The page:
A Comparative Study Of Health Literacy and How Rural Communities Understand Hypertension Information in Uganda And Tanzania

Open Access
Freer, Robert J
Graduate Program:
Adult Education
Doctor of Philosophy
Document Type:
Date of Defense:
February 23, 2015
Committee Members:
  • Ladislaus M Semali, Dissertation Advisor
  • Adnan A Qayyum, Committee Chair
  • Jamie Myers, Committee Member
  • Sinfree Bullock Makoni, Committee Member
  • Health
  • Literacy
  • Education
  • Hypertension
  • Africa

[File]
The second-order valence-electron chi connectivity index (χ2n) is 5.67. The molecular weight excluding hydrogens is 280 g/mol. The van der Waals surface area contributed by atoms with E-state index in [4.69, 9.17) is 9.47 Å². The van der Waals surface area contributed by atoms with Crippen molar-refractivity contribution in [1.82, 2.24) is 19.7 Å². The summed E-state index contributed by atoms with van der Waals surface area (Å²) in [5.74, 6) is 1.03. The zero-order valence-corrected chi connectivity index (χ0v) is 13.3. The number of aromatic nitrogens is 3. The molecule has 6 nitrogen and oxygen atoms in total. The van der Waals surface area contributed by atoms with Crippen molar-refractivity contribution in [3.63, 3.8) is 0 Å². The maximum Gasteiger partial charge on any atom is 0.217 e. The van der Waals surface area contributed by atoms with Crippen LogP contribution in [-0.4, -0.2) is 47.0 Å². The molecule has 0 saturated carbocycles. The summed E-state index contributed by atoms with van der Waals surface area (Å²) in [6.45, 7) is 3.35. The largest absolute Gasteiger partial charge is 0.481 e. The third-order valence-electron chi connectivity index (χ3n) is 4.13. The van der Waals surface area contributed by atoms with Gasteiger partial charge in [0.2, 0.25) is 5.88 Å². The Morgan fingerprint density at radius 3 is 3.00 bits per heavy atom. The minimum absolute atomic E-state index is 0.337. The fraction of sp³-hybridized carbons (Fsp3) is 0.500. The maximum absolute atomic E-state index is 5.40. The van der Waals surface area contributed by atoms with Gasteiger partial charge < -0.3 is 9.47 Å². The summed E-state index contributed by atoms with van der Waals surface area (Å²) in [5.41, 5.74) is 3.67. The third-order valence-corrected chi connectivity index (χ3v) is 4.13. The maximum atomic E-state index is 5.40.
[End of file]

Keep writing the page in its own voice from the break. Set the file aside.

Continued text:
This comparative dissertation examines health literacy and how rural communities understand hypertension information in Kabale, Uganda and Moshi, Tanzania. Commonly defined as an individual’s ability to access, understand, and use information to promote and maintain positive health and well-being, health literacy as it relates to hypertension has yet to be problematized and compared within an African context. Often described as a silent killer due to a lack of physical symptoms, hypertension afflicts more than one-fourth of the world’s adult population. In Africa, hypertension is the leading cause of cardiovascular disease on the continent and is expected to outnumber deaths attributed to more well-known infectious diseases by the year 2030. Based on the analysis of interviews, focus groups, as well as direct and indirect observation, the results of this comparative research study revealed significant barriers to access, understanding, and use of hypertension information for research participants diagnosed with hypertension. These barriers led to a low utilization of health services and reinforcement of cultural perceptions of the supernatural. Additionally, behavior modification messages targeting food choice were met with frustration and confusion as support and resources for implementing such plans were limited. Current top-down, population-based health literacy initiatives developed by Western agencies that target infectious diseases are ubiquitous but have had a limited effect. They are often devoid of context, full of technical medical jargon, and situate health literacy within a Western paradigm of behavioral psychology. This further promotes Western hegemonic ideologies and denies African identity and ways of knowing. This comparative research study undergirds the need to examine current discourses that inform health literacies and take a Freirean approach to the co-creation of knowledge.